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16 Aug

Want to reduce your plastics obligation?

  • 16 August 2019 |

We have been working with a couple of members to help them reduce their obligations and have put together some resources to help.

The resources include:

  • A covering note,
  • A Powerpoint presentation ‘What’s the problem with plastics’, an overview of the factors driving the current situation that you may want to use to brief your senior managers and
  • A Powerpoint presentation ‘Reducing plastic packaging’ with more than 20 case studies giving examples of what your business may be able to do to reduce plastics that you may want to use you’re your continuous improvement teams to guide a brainstorming session.


pack hack slide1 pack hack slide2



If you have any examples of initiatives that you have made to reduce plastics, or other packaging, please send us a short note, ideally with a picture so that we can add it to these resources.

To see the resources click here.

16 Aug

Packaging consultations 2019 & New EU Directives

  • 16 August 2019 |

The consultation feedback published was disappointing to say the least and generally summarised the responses and not the Government’s preferred positions. We have summarised over 400 pages of text to only 4 pages. We have tried to interpret the information provided with some speculation about what we think will happen. Please read the original documents to remove any ambiguity that our interpretation may create.

If you did not have the opportunity to contribute to the consultations, you may be pleased to know that the digital templates were not very user friendly and probably reduced the number of responses significantly.


Consultation on change to carrier bag tax (England only)

Although this consultation closed in February, there is still no feedback (29/7/19).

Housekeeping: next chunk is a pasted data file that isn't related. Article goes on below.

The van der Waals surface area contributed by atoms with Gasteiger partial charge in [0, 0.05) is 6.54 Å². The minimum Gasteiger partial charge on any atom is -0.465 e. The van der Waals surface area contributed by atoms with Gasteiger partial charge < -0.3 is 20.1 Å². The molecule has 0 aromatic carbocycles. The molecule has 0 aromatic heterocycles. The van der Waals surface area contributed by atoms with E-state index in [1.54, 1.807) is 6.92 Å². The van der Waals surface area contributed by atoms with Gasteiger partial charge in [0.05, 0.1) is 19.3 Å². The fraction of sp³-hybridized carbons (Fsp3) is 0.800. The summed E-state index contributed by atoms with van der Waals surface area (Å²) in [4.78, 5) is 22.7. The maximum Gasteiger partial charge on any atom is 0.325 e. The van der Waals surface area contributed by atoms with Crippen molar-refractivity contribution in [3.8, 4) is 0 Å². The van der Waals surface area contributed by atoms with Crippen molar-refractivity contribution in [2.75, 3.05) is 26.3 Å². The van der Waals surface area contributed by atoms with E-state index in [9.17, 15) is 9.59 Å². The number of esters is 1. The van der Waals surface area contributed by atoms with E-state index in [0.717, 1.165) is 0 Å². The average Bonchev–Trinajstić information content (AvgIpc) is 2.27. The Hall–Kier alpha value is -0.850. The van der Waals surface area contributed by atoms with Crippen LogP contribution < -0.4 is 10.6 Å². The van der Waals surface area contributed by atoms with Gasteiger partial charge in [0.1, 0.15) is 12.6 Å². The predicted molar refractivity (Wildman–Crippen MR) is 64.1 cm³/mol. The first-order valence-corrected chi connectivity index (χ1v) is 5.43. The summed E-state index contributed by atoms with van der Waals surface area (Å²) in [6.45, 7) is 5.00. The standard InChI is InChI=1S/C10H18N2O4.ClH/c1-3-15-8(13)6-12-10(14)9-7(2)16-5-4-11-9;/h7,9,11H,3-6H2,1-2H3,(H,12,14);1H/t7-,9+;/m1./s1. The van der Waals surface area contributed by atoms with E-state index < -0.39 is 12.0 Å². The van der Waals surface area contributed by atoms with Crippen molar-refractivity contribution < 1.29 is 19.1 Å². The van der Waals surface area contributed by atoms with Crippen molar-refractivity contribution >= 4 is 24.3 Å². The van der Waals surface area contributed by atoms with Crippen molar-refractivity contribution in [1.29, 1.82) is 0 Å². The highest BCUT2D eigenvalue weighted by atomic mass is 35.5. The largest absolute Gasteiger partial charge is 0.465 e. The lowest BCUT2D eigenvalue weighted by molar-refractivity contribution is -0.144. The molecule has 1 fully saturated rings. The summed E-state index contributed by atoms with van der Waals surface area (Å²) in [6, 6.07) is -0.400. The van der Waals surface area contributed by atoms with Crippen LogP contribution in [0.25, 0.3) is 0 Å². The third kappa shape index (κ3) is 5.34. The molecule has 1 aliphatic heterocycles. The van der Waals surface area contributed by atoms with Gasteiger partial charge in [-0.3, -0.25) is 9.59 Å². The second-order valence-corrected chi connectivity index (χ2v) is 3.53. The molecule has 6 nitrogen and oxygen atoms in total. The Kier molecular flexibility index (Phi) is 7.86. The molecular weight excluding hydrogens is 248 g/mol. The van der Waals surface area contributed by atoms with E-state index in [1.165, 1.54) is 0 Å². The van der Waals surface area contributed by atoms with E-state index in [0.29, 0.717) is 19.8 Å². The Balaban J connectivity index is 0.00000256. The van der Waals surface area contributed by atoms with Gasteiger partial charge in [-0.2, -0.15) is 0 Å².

We expect the new rules to apply a 10p levy to all plastic single use carrier bags supplied in England, ending the exemption for smaller businesses.

In Scotland & Wales, it will remain 5p and apply to all plastic and paper single use carrier bags and some other materials. In Northern Ireland, the charge of 5p continues to apply to all carrier bags with a retail price below 20p.

Click here to go to the consultation web page.


Tax on plastic packaging (UK wide)

In March 2018, a consultation from HMRC looking at single use plastics received 162,000 responses. The consultation in February 2019 proposes to tax plastic packaging. This received only 436 responses, perhaps because it was not easy to complete.

In the UK we use over 2 million tonnes of plastic packaging per year. For most businesses, it is cheaper to use new plastic than to use recycled and most plastic waste currently becomes waste after it has been used only once.

The Government is looking to apply a tax on plastic packaging with less than 30% recycled content from April 2022. This will apply to all plastic packaging made in the UK or imported that does not contain at least 30% recycled content. The Government acknowledges that excluding filled plastic packaging could encourage larger businesses to take manufacturing outside the UK to avoid the tax and will consider changing this to include all imported plastic packaging.

As far as we can tell, the whole concept of ‘recycled content’ will be based on trust and suppliers will have to inform their customers of the recycled content in plastic packaging supplied. The proposals would allow ‘recycled content’ to include non-packaging plastics and plastics from outside the UK, along with process waste. Where the supplier is outside the UK it will be difficult to know whether there is any truth to declarations given. It is impossible to tell what recycled content is in most polymers after they have been blended. It is not clear whether companies will be able to self-certify their declarations or if they will have to have third party audits to corroborate the declarations.

The rate is proposed to be a fixed rate per tonne of plastic packaging. The current proposal is to apply the tax at point of production because this is close to the point where recycled content would be added as most manufacturers of plastics know whether the intended use is / is not packaging. It also proposes that the tax should be joint / several to discourage avoidance.

The consultation proposes that only the business that pays the tax should be allowed to reclaim it for exports. Where plastic packaging is exported by the manufacturer, this will be easy. Where the plastic is exported by another party there may be difficulties feeding that information back down the supply chain. This is silly; if the tax were to be passed down in a similar way to VAT, it would be transparent how much tax had been paid further down the supply chain.